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New Project Generation: Under the Hood, Part Two

In New Project Generation: Under the Hood, Part One we saw how the New Project dialog Box is populated. Let's assume you've selected a Visual C# Windows Application, filled out the Name and Location text boxes, and clicked OK.

Choosing an application template directs Visual Studio to unzip and open the corresponding .vstemplate file, and to launch a template to interpret the XML commands in this file. These commands create projects and project items in the new or existing solution.

The template unpacks source files, called item templates, from the same .zip folder that holds the .vstemplate file. The template copies these files to the new project, customizing them accordingly. For an overview of project and item templates, see Visual Studio Templates.

Template Parameter Replacement

When the template copies an item template to a new project, it replaces any template parameters with strings to customize the file. A template parameter is a special token that is preceded and followed by a dollar sign, for example, $date$.

Let's look at a typical project item template. Extract and examine Program.cs in the Program Files\Microsoft Visual Studio 8\Common7\IDE\ProjectTemplates\CSharp\Windows\1033\WindowsApplication.zip folder.

using System;
using System.Collections.Generic;
using System.Windows.Forms;

namespace $safeprojectname$
{
    static class Program
    {
        // source code deleted here for brevity
    }
}

If you create a new Windows application project named Simple, the template replaces the $safeprojectname$ parameter with the name of the project.

using System;
using System.Collections.Generic;
using System.Windows.Forms;

namespace Simple
{
    static class Program
    {
        // source code deleted here for brevity
    }
}

For a complete list of template parameters, see Template Parameters.

A bare bones .vstemplate file has this format

<VSTemplate Version="2.0.0"     xmlns="http://schemas.microsoft.com/developer/vstemplate/2005"     Type="Project">
    <TemplateData>
    </TemplateData>
    <TemplateContent>
    </TemplateContent>
</VSTemplate>

We looked at the <TemplateData> section in the New Project Generation: Under the Hood, Part One. The tags in this section are used to control the appearance of the New Project dialog box.

The tags in the <TemplateContent> section control the generation of new projects and project items. Here's the <TemplateContent> section from the cswindowsapplication.vstemplate file in the \Program Files\Microsoft Visual Studio 8\Common7\IDE\ProjectTemplates\CSharp\Windows\1033\WindowsApplication.zip folder.

<TemplateContent>
  <Project File="WindowsApplication.csproj" ReplaceParameters="true">
    <ProjectItem ReplaceParameters="true"
      TargetFileName="Properties\AssemblyInfo.cs">
      AssemblyInfo.cs
    </ProjectItem>
    <ProjectItem TargetFileName="Properties\Resources.resx">
      Resources.resx
    </ProjectItem>
    <ProjectItem ReplaceParameters="true"       TargetFileName="Properties\Resources.Designer.cs">
      Resources.Designer.cs
    </ProjectItem>
    <ProjectItem TargetFileName="Properties\Settings.settings">
      Settings.settings
    </ProjectItem>
    <ProjectItem ReplaceParameters="true"       TargetFileName="Properties\Settings.Designer.cs">
      Settings.Designer.cs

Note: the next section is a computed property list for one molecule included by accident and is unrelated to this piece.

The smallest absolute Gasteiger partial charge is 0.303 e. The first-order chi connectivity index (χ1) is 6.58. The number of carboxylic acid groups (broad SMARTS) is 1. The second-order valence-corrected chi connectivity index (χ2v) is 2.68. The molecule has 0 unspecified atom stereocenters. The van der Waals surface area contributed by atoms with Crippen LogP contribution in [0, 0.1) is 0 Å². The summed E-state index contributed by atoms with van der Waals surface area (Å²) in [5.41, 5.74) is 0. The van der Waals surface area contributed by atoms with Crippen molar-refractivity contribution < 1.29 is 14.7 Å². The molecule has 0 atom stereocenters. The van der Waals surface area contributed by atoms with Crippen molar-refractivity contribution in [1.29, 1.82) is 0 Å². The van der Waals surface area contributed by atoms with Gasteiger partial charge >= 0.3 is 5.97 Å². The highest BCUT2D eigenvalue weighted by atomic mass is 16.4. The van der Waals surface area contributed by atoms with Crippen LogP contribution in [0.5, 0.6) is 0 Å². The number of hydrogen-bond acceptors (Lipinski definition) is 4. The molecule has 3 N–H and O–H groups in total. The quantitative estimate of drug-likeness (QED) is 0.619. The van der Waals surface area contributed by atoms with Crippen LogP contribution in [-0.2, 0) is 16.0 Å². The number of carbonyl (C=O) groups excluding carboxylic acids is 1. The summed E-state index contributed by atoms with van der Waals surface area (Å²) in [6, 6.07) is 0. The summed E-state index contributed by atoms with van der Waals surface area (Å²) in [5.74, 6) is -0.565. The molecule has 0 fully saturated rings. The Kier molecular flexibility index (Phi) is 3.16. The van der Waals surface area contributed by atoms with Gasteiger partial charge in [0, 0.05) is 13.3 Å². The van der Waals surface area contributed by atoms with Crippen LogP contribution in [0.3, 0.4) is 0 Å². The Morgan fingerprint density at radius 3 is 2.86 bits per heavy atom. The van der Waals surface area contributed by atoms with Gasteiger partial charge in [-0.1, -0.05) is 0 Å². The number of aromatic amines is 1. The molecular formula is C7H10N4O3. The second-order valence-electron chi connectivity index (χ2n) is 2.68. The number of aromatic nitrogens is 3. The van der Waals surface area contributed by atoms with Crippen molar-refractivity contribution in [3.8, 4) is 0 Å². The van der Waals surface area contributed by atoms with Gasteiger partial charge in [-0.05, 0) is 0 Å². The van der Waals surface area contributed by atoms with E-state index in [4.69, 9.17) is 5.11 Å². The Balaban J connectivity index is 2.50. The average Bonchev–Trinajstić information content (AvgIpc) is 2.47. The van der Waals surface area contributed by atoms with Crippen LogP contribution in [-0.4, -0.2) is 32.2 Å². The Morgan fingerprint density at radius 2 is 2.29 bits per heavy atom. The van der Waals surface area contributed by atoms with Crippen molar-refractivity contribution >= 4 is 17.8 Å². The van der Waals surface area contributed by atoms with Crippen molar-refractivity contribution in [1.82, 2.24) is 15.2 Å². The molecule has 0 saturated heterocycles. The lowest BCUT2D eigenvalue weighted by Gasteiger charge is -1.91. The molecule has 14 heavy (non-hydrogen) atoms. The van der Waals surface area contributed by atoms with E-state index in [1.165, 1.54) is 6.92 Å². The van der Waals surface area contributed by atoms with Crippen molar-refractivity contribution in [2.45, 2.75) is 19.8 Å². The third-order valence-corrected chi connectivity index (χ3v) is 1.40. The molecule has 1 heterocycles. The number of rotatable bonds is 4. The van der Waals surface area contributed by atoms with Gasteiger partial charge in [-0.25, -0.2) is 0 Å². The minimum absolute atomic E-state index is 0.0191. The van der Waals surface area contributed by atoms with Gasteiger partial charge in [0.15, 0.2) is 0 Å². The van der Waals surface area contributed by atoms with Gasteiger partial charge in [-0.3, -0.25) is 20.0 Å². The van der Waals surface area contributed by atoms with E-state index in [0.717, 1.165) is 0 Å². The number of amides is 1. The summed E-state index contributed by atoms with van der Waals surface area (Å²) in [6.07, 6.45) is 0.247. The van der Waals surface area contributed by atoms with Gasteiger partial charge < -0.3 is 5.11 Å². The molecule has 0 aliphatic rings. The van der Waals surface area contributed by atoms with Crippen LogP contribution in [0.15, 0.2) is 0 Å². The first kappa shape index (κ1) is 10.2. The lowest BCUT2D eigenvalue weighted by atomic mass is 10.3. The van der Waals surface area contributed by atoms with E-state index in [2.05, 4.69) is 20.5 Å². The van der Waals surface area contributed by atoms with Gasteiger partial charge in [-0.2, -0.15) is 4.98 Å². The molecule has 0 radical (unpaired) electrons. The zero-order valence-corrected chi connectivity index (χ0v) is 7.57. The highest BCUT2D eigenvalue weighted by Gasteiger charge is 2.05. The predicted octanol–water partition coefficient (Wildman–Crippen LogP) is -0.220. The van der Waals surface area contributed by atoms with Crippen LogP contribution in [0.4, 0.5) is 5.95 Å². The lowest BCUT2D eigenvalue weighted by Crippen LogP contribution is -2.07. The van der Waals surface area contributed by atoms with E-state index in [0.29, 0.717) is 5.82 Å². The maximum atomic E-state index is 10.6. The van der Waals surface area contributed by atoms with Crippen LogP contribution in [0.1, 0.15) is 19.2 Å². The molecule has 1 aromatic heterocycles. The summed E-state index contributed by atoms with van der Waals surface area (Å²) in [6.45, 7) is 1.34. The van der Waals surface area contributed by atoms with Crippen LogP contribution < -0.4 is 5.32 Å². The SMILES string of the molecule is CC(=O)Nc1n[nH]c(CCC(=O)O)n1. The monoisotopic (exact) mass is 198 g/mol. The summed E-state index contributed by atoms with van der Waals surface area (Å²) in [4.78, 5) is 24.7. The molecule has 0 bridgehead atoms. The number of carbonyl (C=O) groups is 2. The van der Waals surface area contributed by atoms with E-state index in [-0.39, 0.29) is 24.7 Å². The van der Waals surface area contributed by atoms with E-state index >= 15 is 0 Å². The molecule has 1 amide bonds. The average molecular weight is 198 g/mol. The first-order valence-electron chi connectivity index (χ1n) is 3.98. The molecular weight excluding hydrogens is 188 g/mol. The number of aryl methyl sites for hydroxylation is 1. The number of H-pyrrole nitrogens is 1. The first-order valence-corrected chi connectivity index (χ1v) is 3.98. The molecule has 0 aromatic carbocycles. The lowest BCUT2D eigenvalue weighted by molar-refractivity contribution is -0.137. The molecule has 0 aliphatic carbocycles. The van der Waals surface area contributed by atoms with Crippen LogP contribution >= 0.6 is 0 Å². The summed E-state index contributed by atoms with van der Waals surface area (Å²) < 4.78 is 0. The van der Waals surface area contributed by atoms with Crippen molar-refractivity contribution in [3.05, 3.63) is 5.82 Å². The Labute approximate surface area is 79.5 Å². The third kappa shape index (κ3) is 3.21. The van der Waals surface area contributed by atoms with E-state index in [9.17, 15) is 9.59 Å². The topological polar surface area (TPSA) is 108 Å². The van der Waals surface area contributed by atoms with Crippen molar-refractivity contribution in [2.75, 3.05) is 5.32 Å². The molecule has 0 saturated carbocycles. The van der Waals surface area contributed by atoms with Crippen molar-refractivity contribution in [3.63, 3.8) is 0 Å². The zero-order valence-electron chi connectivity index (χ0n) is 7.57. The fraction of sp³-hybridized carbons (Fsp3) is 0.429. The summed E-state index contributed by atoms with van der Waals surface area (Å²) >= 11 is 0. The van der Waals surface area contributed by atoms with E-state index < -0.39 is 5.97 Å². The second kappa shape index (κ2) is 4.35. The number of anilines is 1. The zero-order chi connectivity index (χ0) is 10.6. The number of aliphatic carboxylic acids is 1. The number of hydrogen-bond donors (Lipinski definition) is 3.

</ProjectItem>
    <ProjectItem ReplaceParameters="true" OpenInEditor="true">
      Form1.cs
    </ProjectItem>
    <ProjectItem ReplaceParameters="true">
      Form1.Designer.cs
    </ProjectItem>
    <ProjectItem ReplaceParameters="true">
      Program.cs
    </ProjectItem>
  </Project>
</TemplateContent>

The <Project> tag controls the generation of a project, and the <ProjectItem> tag controls the generation of a project item. If the parameter ReplaceParameters is true, the template will customize all template parameters in the project file or item. In this case, all project items are customized, except for Settings.settings.

The TargetFileName parameter specifies the name and relative path of the resulting project file or item. This lets you create a folder structure for your project. If you don't specify this argument, the project item will have the same name as the project item template.

The resulting Windows application folder structure looks like this:

SimpleSolution

The first and only <Project> tag in the template reads:

<Project File="WindowsApplication.csproj" ReplaceParameters="true">

This instructs the New Project template to create the Simple.csproj project file by copying and customizing the template item windowsapplication.csproj.

Designers and References

You can see in the Solution Explorer that the Properties folder is present and contains the expected files. But what about project references and designer file dependencies, such as Resources.Designer.cs to Resources.resx, and Form1.Designer.cs to Form1.cs? These are set up in the Simple.csproj file when it is generated.

Here's the <ItemGroup> from Simple.csproj that creates the project references:

<ItemGroup>
    <Reference Include="System" />
    <Reference Include="System.Data" />
    <Reference Include="System.Deployment" />
    <Reference Include="System.Drawing" />
    <Reference Include="System.Windows.Forms" />
    <Reference Include="System.Xml" />
</ItemGroup>

You can see that these are the six project references that appear in the Solution Explorer. Here's a section from another <ItemGroup>. Many lines of code have been deleted for clarity. This section makes Settings.Designer.cs dependent on Settings.settings:

<ItemGroup>
    <Compile Include="Properties\Settings.Designer.cs">
        <DependentUpon>Settings.settings</DependentUpon>
    </Compile>
</ItemGroup>

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